In a world that’s under serious and increasing stress, the mission of Earth in Transition is to transform the way we relate to our fellow animals, to nature and to each other.
Why is it that the situation for animals just keeps deteriorating?
Over the years, things have just gone from bad to worse. More factory farming, more vivisection, more exploitation of every kind. Scientists say we’re already well into what they call a Sixth Great Extinction, with animals disappearing at a rate that dwarfs what happened when an asteroid hit the Earth 65 million years ago.
While there have been small improvements, like the reduction in the number of homeless pets being killed in shelters, we must acknowledge that the animal protection movement overall has failed in its mission.
That’s not a criticism of all the people and organizations who are doing everything they can to protect animals. It simply means that something deeper is going on – something that underlies our relationship to our fellow animals and the world of nature.
Our purpose on Earth in Transition is to get to the heart of what’s gone wrong with that relationship and to work together to address that.
“I Am Not an Animal”
It’s been called the signature cry of all humanity: “I am not an animal.”
Over thousands of years, we humans have sought to separate ourselves from the rest of nature, to see ourselves as superior and “exceptional”. We don’t even like to be reminded of the fact that we are animals. They are animals, we are humans.
But the more we try to separate ourselves from nature, the more we inevitably alienate ourselves from our own nature.
From our ancestors who, about 11,000 years ago, built the first temples that portray humans as superior to other animals … to philosophers like Rene Descartes who proclaimed that our fellow animals are nothing more than soulless, emotionless, thoughtless biological machines … to our modern society that treats nonhuman life as an earth-size warehouse of supplies, resources and spare parts, we have cast ourselves as the gods of this world, and all other animals as things that exist not for their own sakes but for ours.
A World of Denial
This denial of our own nature, coupled with our ability to do great damage to the Earth, is the recipe for the growing catastrophe that’s overtaking our world.
In 1973, anthropologist Ernest Becker published a Pulitzer-winning book The Denial of Death. Pulling together a lot of the work of philosophers and psychologists through the ages, Becker argued that human civilization and culture is basically a defense mechanism against the knowledge of our mortality – our own animal nature.
We humans, Becker noted, are the only animals who live our lives in the terrifying knowledge that we are doomed to die. And we spend our lives doing everything possible to deny this irrevocable fact. We create belief systems to support the notion that we will live on, one way or another, after we die. We build legacies and join groups through which our name will endure. We produce works of art and culture that can represent who and what we are once we’re gone. And we create for ourselves a symbolic or “spiritual” identity that transcends our animal nature – a “soul” that is immortal and indestructible.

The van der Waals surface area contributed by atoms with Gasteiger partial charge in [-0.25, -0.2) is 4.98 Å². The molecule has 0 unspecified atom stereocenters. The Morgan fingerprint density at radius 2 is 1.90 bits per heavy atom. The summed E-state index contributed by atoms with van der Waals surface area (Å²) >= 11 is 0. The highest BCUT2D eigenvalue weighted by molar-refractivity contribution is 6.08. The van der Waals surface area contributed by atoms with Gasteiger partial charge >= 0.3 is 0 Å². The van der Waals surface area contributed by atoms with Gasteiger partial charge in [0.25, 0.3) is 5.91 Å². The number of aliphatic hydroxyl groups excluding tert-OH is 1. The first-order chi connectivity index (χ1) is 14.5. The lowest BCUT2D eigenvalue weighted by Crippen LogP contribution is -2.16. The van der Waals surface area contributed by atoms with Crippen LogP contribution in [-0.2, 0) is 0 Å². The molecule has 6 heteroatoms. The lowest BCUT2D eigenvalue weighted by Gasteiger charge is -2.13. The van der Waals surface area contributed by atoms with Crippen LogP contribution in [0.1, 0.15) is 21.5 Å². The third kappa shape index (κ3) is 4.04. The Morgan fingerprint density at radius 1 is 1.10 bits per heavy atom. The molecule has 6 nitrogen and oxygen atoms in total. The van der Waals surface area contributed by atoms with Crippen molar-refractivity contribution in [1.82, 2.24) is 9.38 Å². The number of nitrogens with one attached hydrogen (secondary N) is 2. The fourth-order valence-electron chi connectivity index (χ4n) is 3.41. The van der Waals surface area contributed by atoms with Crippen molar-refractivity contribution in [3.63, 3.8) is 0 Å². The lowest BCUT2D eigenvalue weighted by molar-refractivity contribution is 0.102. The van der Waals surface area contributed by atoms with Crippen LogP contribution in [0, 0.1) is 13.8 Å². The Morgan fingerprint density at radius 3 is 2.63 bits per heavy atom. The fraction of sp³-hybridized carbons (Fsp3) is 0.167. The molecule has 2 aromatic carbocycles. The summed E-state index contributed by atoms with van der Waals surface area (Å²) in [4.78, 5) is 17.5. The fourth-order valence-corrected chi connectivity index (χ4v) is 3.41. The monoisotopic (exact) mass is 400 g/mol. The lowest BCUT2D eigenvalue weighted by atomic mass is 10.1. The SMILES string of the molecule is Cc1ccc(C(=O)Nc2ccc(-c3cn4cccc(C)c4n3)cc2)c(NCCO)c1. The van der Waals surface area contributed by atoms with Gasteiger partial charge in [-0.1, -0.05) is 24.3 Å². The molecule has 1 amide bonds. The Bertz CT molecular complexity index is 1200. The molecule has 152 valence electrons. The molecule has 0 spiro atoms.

Typically, our belief systems reinforce this symbolic self by saying, for example, that “animals” (meaning nonhuman animals) don’t have a soul.
Whether or not these claims have any basis in truth, we use them to proclaim that “I am not an animal” and to separate ourselves, at least in our own minds, from the other animals and from our own true nature.
The end result is an entirely dysfunctional relationship to our fellow creatures and to the planet that’s our home and our environment.
The Growing Catastrophe
As long as we’re in denial about our own animal nature, almost any effort to treat our fellow animals with the respect we grant each other is doomed to fail.
Just as it was a crime, only a few hundred years ago, to suggest that the entire universe didn’t revolve around the Earth, it is still almost as unacceptable to suggest that we humans are not the center of all life on Earth.
Even highly respected scientists and other experts advocating for the environment routinely leave nonhuman animals out of their circle of what needs to be protected rather than exploited. The bottom line is always the protection of humans.
But the more we protest our exceptionalism, the more we demonstrate just how insecure and helpless we truly feel. Meanwhile, the “unsinkable” Titanic that is our fragile civilization has already hit the iceberg, and we are taking on water.
The Way Through
As well as daily updates and commentary about what’s in the news, Earth in Transition explores the growing fields of animal cognition, terror management theory (the science of the denial of death), and how we humans are relating to our changing world.
While there is no simple way out of the trap that we humans have created for ourselves, there is a way through. It begins with the simple acknowledgement that we humans are animals, like all the other animals – with our own special abilities, just as other animals have theirs, but with the understanding that no species is fundamentally superior to any other.
With that understanding in place, we’re able to see that our health, our happiness and our overall wellbeing – not to mention now our very survival – is tied to establishing a meaningful relationship with our fellow animals and the Earth that’s home to all of us.
It all boils down to the simple age-old Golden Rule that tells us that we reap what we sow, and that it is in our best interest to treat other living beings as we ourselves would want to be treated.
From that simple understanding, everything else follows.